Biofeedback in the Management of Urinary Continence in Children
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- Palmer, L.S. Curr Urol Rep (2010) 11: 122. doi:10.1007/s11934-010-0099-3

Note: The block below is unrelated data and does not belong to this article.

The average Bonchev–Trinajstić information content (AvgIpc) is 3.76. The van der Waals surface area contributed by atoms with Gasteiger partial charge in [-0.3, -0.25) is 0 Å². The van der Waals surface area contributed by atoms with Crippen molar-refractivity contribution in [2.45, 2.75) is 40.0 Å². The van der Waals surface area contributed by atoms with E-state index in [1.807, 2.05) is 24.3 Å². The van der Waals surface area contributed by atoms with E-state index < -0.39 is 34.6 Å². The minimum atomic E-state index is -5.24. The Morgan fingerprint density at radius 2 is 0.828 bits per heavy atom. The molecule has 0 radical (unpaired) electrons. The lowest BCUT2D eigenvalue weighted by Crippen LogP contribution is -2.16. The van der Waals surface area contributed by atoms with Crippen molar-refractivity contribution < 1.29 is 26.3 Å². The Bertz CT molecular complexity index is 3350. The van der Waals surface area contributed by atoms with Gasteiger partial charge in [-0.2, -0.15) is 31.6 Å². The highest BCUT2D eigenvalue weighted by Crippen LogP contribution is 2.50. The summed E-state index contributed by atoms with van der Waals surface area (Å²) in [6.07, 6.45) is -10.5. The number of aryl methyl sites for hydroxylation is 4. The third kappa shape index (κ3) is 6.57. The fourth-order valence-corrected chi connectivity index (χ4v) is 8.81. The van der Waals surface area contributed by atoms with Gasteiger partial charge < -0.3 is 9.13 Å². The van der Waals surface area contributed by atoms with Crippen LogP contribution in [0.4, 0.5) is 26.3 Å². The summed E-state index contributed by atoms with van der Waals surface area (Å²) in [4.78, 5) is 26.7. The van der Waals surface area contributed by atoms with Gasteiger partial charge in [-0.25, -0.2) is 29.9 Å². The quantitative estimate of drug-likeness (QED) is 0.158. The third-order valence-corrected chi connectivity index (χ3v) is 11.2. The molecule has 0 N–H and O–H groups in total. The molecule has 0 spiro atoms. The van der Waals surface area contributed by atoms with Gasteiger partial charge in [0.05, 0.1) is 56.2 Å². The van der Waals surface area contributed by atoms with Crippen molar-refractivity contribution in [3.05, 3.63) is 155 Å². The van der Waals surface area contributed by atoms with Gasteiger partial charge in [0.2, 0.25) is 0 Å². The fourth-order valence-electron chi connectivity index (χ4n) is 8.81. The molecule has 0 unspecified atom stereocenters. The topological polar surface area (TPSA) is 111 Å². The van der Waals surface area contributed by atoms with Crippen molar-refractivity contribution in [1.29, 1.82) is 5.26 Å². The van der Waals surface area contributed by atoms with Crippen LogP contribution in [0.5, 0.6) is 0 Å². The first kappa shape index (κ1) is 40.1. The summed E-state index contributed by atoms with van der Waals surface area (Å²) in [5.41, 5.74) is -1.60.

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Significant progress has been made over the past 15 years regarding the development of bladder control and the evaluation and management of pediatric voiding dysfunction. Incontinence is a problem of significant social consequence that is commonly due to dysfunctional voiding (ie, discoordination between the detrusor and the external sphincter). Biofeedback was introduced in 1979 but was relatively forgotten until the late 1990 s. Nonanimated biofeedback relates sphincter activity to electromyographic activity as reflected as tracing on a computer screen or auditory feedback. This successful modality was exclusively available until recently when animated biofeedback became available, allowing for a more rapid grasp of the physiologic event to be modulated. Biofeedback has been shown to be very effective in children to correct incontinence secondary to dysfunctional voiding, as well as in treating giggle incontinence and to help resolve vesicoureteral reflux.